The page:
Home Care Interview Global TV September 2, 2014

No date set yet for end of home delivery in Metro September 18, 2014 Times & Transcript

Mail Canada Post said no one currently on the job will lose their position as a result of home delivery drop

Eric Lewis  Times & Transcript
   Canada Post does not have a time-line in place for when New Brunswickers can expect to lose home delivery of their mail, but the corporation said door-to-door delivery is absolutely coming to an end within the next five years.  

The corporation has started eliminating door-to-door mail service across the country. The change will affect the five million addresses that still get door-to-door delivery out of the 15.5 million that receive mail from Canada Post.    The change was announced in December.    

 “The reason that we had to make this change is that people are using the postal service differently,” Canada Post spokesperson Anick Losier said yesterday.“And door-to-door delivery is three times the cost of delivering to a community mailbox.”    She said the average annual cost of home delivery per home is $298. The annual cost of delivering to community mailboxes is $113.  

   “As we were a business built to deliver and process letters, when your main product, your bread and butter, is declining very rapidly – and we’ve seen about a billion less letters in the last six years – we’ve needed to make some changes to the business model,” she said.
     Losier said Canada Post expects about $500 million in annual savings once the program is fully implemented and costs have been covered.    She said for residents in urban areas like Metro Moncton, where home delivery has been the norm for decades, it will be a big change.  

But other regions of New Brunswick won’t notice a difference. Losier is from Tracadie, where her family never had home delivery.    Riverview resident John Melanson attended an information session on Tuesday hosted by the Moncton Local of the Canadian Union of Postal Workers.    He isn’t keen to lose home delivery.    “We’ve got lots of seniors here (in Riverview),” he said. Melanson has a relative in Nova Scotia who now has to cross a highway to get to her community mailbox, something he feels isn’t safe.  

  Moncton resident Kate Doyle doesn’t mind the idea of having to walk to a community mailbox.    “It’ll be a slight hassle but really not the end of the world,” she said. “I say that as someone who is mobile. I realize it won’t be as easy for those with limited mobility.”    Emilee Layden-Poirier, a Riverview resident, said she had to retrieve her mail from the post office when she lived in Dalhousie.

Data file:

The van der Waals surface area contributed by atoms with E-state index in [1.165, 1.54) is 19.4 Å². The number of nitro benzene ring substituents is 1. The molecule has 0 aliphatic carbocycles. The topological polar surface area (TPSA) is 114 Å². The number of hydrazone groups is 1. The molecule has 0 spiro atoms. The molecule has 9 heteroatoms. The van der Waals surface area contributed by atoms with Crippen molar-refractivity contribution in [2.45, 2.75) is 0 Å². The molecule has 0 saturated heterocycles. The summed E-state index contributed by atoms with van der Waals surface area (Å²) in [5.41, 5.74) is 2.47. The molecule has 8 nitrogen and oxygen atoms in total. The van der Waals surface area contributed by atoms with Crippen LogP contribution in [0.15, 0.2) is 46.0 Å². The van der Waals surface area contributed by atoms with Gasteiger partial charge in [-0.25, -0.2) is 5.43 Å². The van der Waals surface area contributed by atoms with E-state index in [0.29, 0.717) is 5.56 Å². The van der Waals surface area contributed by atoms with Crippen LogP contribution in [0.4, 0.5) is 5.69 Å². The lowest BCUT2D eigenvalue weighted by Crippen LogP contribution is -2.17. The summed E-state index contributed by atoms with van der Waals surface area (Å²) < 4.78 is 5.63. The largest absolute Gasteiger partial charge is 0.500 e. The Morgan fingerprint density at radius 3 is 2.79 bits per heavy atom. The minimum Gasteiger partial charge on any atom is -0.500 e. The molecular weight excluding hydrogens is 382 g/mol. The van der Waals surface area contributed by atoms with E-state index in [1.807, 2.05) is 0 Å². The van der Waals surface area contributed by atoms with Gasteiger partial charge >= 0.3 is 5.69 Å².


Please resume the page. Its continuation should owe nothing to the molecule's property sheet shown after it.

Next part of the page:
“It was closed Sunday and closed around 5 p.m. during the week,” she said. “It was nice to see community members there in and out, and chat to the couple people who ran it … it was mildly inconvenient when I wanted to check my box and realized it was past 5 p.m. on a Friday and I would have to wait until Monday.”  

 The postal workers union is upset about the changes Canada Post is making, which it believes could lead to the elimination of 75 jobs in Moncton and up to 300 across New Brunswick.    But Canada Post’s Losier said no one currently working for the mail service will lose their jobs.  

 “No one is losing their jobs because we have an attrition rate that is almost twice as much of what we would reduce our work force (by),” she said.    Losier said about 10,000 to 15,000 Canada Post employees are expected to be leaving the company in the next five years, while the reduction in jobs due to the home delivery cuts would be 6,000 to 8,000 positions.  

  “We’re still going to be hiring,” she said. “And it surprises people when I say that, but we are hiring right now.”    Losier said there is no set date for when the changes will be implemented in Metro Moncton or New Brunswick It has started in Halifax, Montreal, Ottawa, Calgary, Winnipeg and other regions, with about 100,000 addresses losing home delivery in 2014.  

 Once Canada Post has decided to launch the process in Moncton, local elected officials will be informed how it will affect the community. Canada Post employees will be notified how they will be affected, and an information kit will be sent to affected residents, inviting them to take part in online survey about community mailboxes where they can express their concerns and have a hand in determining where their mailboxes will be located.    Once the consultation process is complete and Canada Post works with local urban planners, the location of mailboxes will be decided and keys will be issued.    

 Losier said there is no minimum or maximum distance set for how far a community mailbox can be located from a home. Canada Post will work with individuals who may have mobility issues or other health concerns to find alternatives if they aren’t able to retrieve their mail.    She said the boxes now being used by the mail service are larger than what Metro Monctonians are used to seeing so they can better accommodate larger packages and other mail.